Live From The Ryder Cup: CTV, ETP Ready for Action
Today’s opening ceremony of The Ryder Cup in Gleneagles, Scotland, ends a long planning and setup period for the event for host broadcaster European Tour Productions (ETP) and its production-services provider, CTV Outside Broadcasts. It also begins a weekend of challenges as, for example, the location of the ceremony near the Gleneagles Hotel required cable infrastructure to be flown on bridges over roadways.
“The biggest challenge is cabling infrastructure and licensing of radio signals as we have 10 RF cameras and Sky has another four and NBC Sports another six,” explains Hamish Greig, technical director, CTV OB. The course is also located more than a mile from the compound and is divided into three distinct areas requiring separate fiber and RF support for each of those areas.
“The fiber route is 1.5 km to the first tee, and the sixth green is another 2.5 km,” says Greig. “And the furthest fiber at the third tee reaches out another 1.5 km from that.”
In terms of capacity, there are 576 single-mode fiber strands to the first tee box, 192 single-mode fiber strands to the sixth green, and 192 single-mode fiber strands to the 16th fairway.
“We’re running at about 90% capacity on the smaller hubs and 75% on the main hub, so we have spare for everyone,” adds Greig.
This marks the fifth time that ETP and CTV OB have been at the center of Ryder Cup host operations (the first was 1997 at the Valderrama Golf Club in Sotogrande, Spain). CTV OB is also providing fiber connectivity for Sky Sports, the OB1 unit for Golf Channel, the OB7 unit for Turner Sports/PGA.com, highlights facilities for the BBC, and on-course power kits and IFBs for BBC Radio and IMG Radio.
“Hosting is a lot easier because you control it a lot more and, therefore, are more part of the conversations to make sure you have the correct infrastructure,” Greig explains. “When we work unilaterally, we are piggybacking and need to make things work accordingly. But it is a lot less frantic piggybacking.”
The last time CTV OB and ETP played host was four years ago at Celtic Manor in Wales, a Ryder Cup remembered as much for its rain and mud as for the ability of the European team to hold off a furious comeback from the U.S. team.
“Things have changed a lot since Celtic Manor,” says Greig. “Our RF life was a lot simpler then as we only had two RF sites: one at the compound and another at the 15th hole. But here we have six main RF sites, including a 45-meter crane on the sixth green, two 70-meter cranes at the third tee and 16th fairway, and then a 56-meter crane in the compound.”
Those sites are at the middle of the biggest technological leap for the Ryder Cup host broadcaster: the use of a proprietary CTV OB RF-over-fiber system. It debuted at The Open in July and is making a difference at The Ryder Cup by allowing 39 duplex RF high-power mics and 310 wireless radios to be used with greater reliability.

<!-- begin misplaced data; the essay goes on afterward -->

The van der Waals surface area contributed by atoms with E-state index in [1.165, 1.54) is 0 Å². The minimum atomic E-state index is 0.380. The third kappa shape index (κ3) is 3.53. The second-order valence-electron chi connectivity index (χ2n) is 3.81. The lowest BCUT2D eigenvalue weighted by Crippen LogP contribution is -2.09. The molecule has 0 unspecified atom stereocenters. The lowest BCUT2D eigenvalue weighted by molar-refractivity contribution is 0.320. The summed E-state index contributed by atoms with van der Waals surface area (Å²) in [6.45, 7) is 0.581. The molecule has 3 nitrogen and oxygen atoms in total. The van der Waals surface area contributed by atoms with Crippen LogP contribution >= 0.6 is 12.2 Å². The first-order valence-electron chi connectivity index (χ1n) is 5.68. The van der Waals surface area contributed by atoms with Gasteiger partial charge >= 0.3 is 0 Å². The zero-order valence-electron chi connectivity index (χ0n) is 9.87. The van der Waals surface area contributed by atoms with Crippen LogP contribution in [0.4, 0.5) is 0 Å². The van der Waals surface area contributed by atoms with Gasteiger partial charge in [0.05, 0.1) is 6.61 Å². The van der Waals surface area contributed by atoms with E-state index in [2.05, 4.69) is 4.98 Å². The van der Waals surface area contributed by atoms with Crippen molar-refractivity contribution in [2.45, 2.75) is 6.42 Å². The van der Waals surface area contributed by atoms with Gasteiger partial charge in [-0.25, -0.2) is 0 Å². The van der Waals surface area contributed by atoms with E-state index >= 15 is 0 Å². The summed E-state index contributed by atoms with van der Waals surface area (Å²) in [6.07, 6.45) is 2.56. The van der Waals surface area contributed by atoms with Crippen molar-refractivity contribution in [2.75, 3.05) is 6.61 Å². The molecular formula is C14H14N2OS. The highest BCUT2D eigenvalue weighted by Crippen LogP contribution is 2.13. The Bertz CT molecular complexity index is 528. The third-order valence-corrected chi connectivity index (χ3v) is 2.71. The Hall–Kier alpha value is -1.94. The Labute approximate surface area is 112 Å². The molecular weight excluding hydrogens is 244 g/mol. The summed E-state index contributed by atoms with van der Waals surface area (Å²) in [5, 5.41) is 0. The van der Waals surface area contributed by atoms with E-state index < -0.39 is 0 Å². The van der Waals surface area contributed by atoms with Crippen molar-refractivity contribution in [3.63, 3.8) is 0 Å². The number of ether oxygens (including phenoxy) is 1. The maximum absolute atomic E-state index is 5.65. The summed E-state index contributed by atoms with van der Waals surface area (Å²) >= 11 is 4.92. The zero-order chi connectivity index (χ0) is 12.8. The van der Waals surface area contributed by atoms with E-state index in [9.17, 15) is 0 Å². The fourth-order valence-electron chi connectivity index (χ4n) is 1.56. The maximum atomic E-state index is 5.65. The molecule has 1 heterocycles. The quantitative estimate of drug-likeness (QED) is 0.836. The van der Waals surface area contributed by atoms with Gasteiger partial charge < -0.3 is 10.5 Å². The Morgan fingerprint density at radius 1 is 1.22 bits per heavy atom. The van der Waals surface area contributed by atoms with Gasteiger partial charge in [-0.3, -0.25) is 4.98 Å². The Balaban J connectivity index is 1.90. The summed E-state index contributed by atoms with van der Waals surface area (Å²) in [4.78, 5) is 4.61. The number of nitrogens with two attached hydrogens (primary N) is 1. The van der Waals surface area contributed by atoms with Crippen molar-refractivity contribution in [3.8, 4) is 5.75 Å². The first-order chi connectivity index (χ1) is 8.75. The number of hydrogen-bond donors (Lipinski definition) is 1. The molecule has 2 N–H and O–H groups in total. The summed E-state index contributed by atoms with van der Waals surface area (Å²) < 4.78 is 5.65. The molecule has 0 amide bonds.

“Our communications are sent over fiber to the cranes and then converted to RF and sent out over the course,” explains Greig. “In the past, we would need a large set of base stations.”
Although the core of the productions takes place in OB units in the compound (CTV OB for the host feed, Telegenic for Sky Sports, and NEP Visions for NBC Sports), it is the TOSSA (Technical Outside Source Signal Allocation) cabin that is at the center of everything, courtesy of a Pro-Bel Cygnus router and related kit from Evertz, Imagine Communications, and Miranda. It is there that camera and audio signals from ETP, NBC Sports, and Sky Sports are brought together before being sent out to the respective OB units.
“We are taking 40-odd signals from NBC, 20 from Sky; supplying about 160 signals between cameras, replay, and graphics; and then feeding it out,” explains Greig. The total camera complement in use by CTV OB for the world feed includes 45 cabled HD cameras, 10 RF cameras (including an Inertia Unlimited X-Mo super-slow-motion camera), and 39 RF on-course mics (combination of effects and on-course ).
The world feed created by CTV OB and ETP is produced in two OB units: OB9 and OB10. A separate cabin, known as the “Iso Palace” is on the frontline as well, with four EVS operators sitting with two separate directors, who will line up replays for director Jim Storey. Four audio mixers, sitting behind the EVS operators, will ensure that the proper audio follows the video.
Storey, producer Hoddy Wood, and the main production crew operate out of OB10; OB9 is home to additional EVS replay operations, handling super-iso shots with 18 channels of EVS, under the control of four operators, and the sound-effects mixing (18 stereo signals from each tee and green plus 12 mono RF mics). The Virtual Eye flyover-graphics operations also originate out of OB9.
One feature that viewers can expect to see more of at this edition of The Ryder Cup is the Protracer system, which tracks the flight of the ball off the tee. CTV OB will have six in use on holes 2, 4, 5, 6, 10, and 13. Golf Channel will have a Protracer camera with drops at tee boxes on holes 11, 14, 16, and 18.
There will also be super-slo-mo coverage from the first tee via I-Movix, and an NAC camera will be in use by Sky.
“I love this event because it can change at any time,” says Greig. “And I am continually surprised at the amount of people who have no interest in golf who are interested in the Ryder Cup.”
The interest of the world has officially begun with the Opening Ceremony.
The action begins tomorrow morning.